Meet Dr. Alex Alexandrova, a researcher who brings accelerator science to the industry!

What is your scientific background, and which topic are you working on at the moment?

I’m a goal-oriented person who wants to see results, maybe not immediately but in the near future. I have always been interested in seeing direct applications for the work that I’m doing rather than in new research where I may never see how it’s going to be applied.

Until a couple of years ago, I was a Marie Sklodowska Curie Fellow at the Department of Physics at Liverpool University between 2012 and 2015, and I belonged to a training network (LA3NET) which worked on improving laser technologies for particle accelerators. I have recently co-founded a new technology company called D-Beam. My project has developed a better method for characterising high velocity targets, allowing precise measurements even in radiation-exposed environments.

How did you choose your field of study?

I thought the more fascinating career path for me was to join a company that worked on the edge between two different sciences – maybe biophysics. This is where and when people with different expertise and completely different knowledge come together and produce something out of the blue and completely new.

Then, at the end of the third year of my PhD, I was talking with my supervisor about career paths, and he mentioned a business idea. I thought:  “wow, this can be a way to make this job for myself. I can try to start this business and see how it goes, and I can invite different people to work with me on different projects. Maybe we will come up with something really great.”

What are the hardest parts related to this work?

It was quite challenging to set up the company, to be honest, because it involves legal and financial issues. I had to learn quite a lot and put my head into a different frame of mind.

It was like doing three jobs at the same time: finishing my thesis, doing my doctorate, and at the same time trying to run this company. We don’t have a very big budget – we can’t hire an accountant or people like that – so I’m doing all that by myself. It’s a really steep learning curve – but I like it!

I really enjoy learning something new. Sometimes I found something very tedious, and took the time to find the best solution available, because I don’t really like reinventing the wheel.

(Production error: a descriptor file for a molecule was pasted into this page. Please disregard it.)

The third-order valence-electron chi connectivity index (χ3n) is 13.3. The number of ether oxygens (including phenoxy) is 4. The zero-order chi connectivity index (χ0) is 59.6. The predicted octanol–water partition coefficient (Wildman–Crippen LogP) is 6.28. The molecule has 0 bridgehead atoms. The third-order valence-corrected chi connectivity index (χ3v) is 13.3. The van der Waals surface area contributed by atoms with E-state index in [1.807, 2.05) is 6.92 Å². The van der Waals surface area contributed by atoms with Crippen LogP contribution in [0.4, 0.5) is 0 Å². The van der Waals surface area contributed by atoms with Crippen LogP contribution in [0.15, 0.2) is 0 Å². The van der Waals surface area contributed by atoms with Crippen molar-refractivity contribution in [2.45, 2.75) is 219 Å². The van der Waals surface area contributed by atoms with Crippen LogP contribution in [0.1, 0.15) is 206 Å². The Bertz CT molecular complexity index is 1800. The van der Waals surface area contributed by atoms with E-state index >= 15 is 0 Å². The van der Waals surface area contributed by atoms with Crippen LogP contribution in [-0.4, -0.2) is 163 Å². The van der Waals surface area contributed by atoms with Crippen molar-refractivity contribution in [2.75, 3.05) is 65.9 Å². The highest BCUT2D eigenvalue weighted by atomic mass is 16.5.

For example with accounts and finances – the easiest way is to use an Excel table but there are more programmes already developed out there that do this  better.  When I find the right tool and the right solution, it’s easy and quite interesting. The whole process of learning about business is going to stay with me for the rest of my life.

Alex with Carsten Welsch in front of a novel gas jet-based beam profile monitor for which she was developing a laser-based density monitor/ LA3NET

In ten years, what do you hope to have accomplished in terms of your work?

I would love this company to work and produce a good income, and then more people could be invited to work for D-Beam, to create new and better solutions.

Did you have a role-model that influenced your decision to become a scientist?

What I found fascinating was that Marie Sklodowska Curie taught herself everything, starting from nothing, not even knowing the language of the country where she was studying, to become a leading scientist.

She was always curious and challenging herself in different directions.

I call it restless mind; you’re always looking for something, which is probably why she became involved in industry because she reached a certain point and wondered what to do next. I found this inspiring.

What were the biggest obstacles you had to overcome? Did you ever have the impression that it would be easier/harder if you were male?

Back in Russia I found that in my laboratory, the world was a bit biased, so I had some trouble being a woman. But as soon as I proved my point and they saw that I knew quite a lot and sometimes even more than them, the men would appreciate my input.

When I moved to the UK I found that here it’s more gender equal – people listen to you no matter how you look, how you dress, if you’re wearing a skirt or jeans.

However, I have found that being a young person is not that easy, because I’m going for different business meetings and network events. If there are just start-ups, lots of young people are present, but if it’s talking about something serious it’s usually talking to men much older than me. Sometimes it’s quite challenging to focus their attention on what I’m trying to say.

I don’t know the experience of men – I’m sure they have their own troubles as well!